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Does Your Business Need a Coach or a Mentor?

ByChristine Macdonald, writer
Sep 01, 2017
Photo credit: Monkey Business Images/Shutterstock
> Career

Which one is best for your employees?

Employees need a variety of training resources to be a top performer in the workplace. Effective training means the employee has every chance of advancing and flourishing within the company. There are numerous ways to train and develop employees that businesses can utilize, such as performance reviews and training courses.

Another way to develop and train employees is by assigning a coach or mentor to them. Coaching and mentoring are terms often used interchangeably. But they are very different roles. It's important to identify if your employees require a coach or a mentor. There is no point assigning your employee a coach when they need a mentor or vice versa.

There are three steps involved with mentoring and coaching:

  1. Understanding the difference between a coach and a mentor

  2.  Finding out what knowledge or skills employees need

  3. Implementing an effective mentoring or coaching program which will benefit your employees

Let's take a look at each of these three steps in more detail.

What's the difference between a coach and mentor? 

Coaching and mentoring have vastly different objectives, aims, focuses and questions that need to be answered. Once you know what these are, you can decide which one your employees need.

A mentor is there for an employee's professional development and to guide them throughout their career. They can offer advice for the future and take on different roles, such as coaching, being a critical friend, a role model, career advisor and counselor.

A mentor is usually a voluntary role best suited for someone with extensive business experience. A mentor-mentee relationship can last for years and have a lasting impact.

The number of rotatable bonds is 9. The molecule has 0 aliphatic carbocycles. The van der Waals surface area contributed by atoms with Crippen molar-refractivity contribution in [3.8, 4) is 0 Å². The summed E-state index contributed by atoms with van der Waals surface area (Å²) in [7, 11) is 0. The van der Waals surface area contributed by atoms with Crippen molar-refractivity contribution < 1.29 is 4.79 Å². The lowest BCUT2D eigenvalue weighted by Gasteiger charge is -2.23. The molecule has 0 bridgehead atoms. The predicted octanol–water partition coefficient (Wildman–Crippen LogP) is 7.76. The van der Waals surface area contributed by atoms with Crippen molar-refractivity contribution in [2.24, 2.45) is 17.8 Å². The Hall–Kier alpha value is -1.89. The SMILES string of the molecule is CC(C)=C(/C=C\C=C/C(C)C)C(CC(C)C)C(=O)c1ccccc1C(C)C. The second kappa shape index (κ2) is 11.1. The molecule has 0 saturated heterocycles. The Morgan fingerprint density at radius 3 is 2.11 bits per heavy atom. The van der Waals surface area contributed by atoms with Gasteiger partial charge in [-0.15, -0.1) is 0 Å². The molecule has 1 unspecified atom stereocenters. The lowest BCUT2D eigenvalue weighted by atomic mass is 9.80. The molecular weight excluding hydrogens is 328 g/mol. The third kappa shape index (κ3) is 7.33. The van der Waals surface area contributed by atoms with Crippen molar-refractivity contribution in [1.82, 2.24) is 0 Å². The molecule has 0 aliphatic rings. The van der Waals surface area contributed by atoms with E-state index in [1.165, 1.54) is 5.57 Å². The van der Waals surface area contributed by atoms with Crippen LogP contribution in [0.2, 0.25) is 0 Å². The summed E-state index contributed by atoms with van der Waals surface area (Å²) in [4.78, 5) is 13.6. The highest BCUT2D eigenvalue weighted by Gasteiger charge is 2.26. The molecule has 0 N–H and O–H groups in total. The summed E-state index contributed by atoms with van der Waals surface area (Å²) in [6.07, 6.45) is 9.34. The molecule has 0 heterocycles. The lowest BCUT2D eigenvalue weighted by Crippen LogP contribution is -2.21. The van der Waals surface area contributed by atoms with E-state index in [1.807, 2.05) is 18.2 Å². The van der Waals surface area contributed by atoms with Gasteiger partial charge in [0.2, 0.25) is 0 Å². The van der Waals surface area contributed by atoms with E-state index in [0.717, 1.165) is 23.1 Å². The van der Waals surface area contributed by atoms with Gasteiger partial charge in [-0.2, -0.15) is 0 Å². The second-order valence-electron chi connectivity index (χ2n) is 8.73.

A coach's role is more short term. A coach will train the employee on a specific skill or strategy. While a mentor often focuses on the future, the role of a coach is to focus on the here and now. Coaches can often be external, brought in to help with a particular problem or strategy. 

What do your employees need to learn?

Identifying whether your employees need a coach or a mentor is essential. This can be done by analyzing the gaps in employees' skills and understanding what they want to learn.

One of the best ways to understand exactly what your employees need is by talking to them and getting feedback through effective performance management. Regular performance reviews are an excellent way to determine what your employees need to learn. Ask employees about their professional development and where they need help to improve and develop.

How to start a mentoring or coaching program

Implementing a mentoring program is not an easy task, and there are a number of pitfalls you could face along the way, including a lack of objectives and a lack of leadership support. You need to be absolutely clear about the purpose of a mentoring program, and have engaged and willing employees. If neither the mentors or mentees are interested, the plan is doomed to fail. Attending a professional training course about how to set up a mentoring program is advisable.

For coaching, the first step is to decide if the coaches are hired internally or externally. Different circumstances will dictate which is best for the company and employee. There are benefits and drawbacks to both. Bringing in an external coach means they can bring fresh ideas, and they're more likely to be a specialist in a certain area. However, this could be a more expensive option.

An internal coach will know the company very well and is more likely to be available and work around the schedules of others. However, they might not have all of the qualities or qualifications needed.

Fifty-nine percent of leaders stated a preference in hiring external coaches (though the preference of hiring an external or internal coaches is at the discretion of individual companies). However, the important thing to keep in mind is whether the end goal will be completed. Always think: Will the employee be able to do their job more efficiently after coaching?

Both coaching and mentoring can be very effective when properly planned. If you're going to do both or either, make sure everybody is actively engaged and on board. This is the key to success.

Christine Macdonald
Christine Macdonald
See Christine Macdonald's Profile
I have worked in learning and development for over fifteen years. I have a keen interest in employee engagement and performance management. I am committed to providing high-quality leadership and management courses for businesses.
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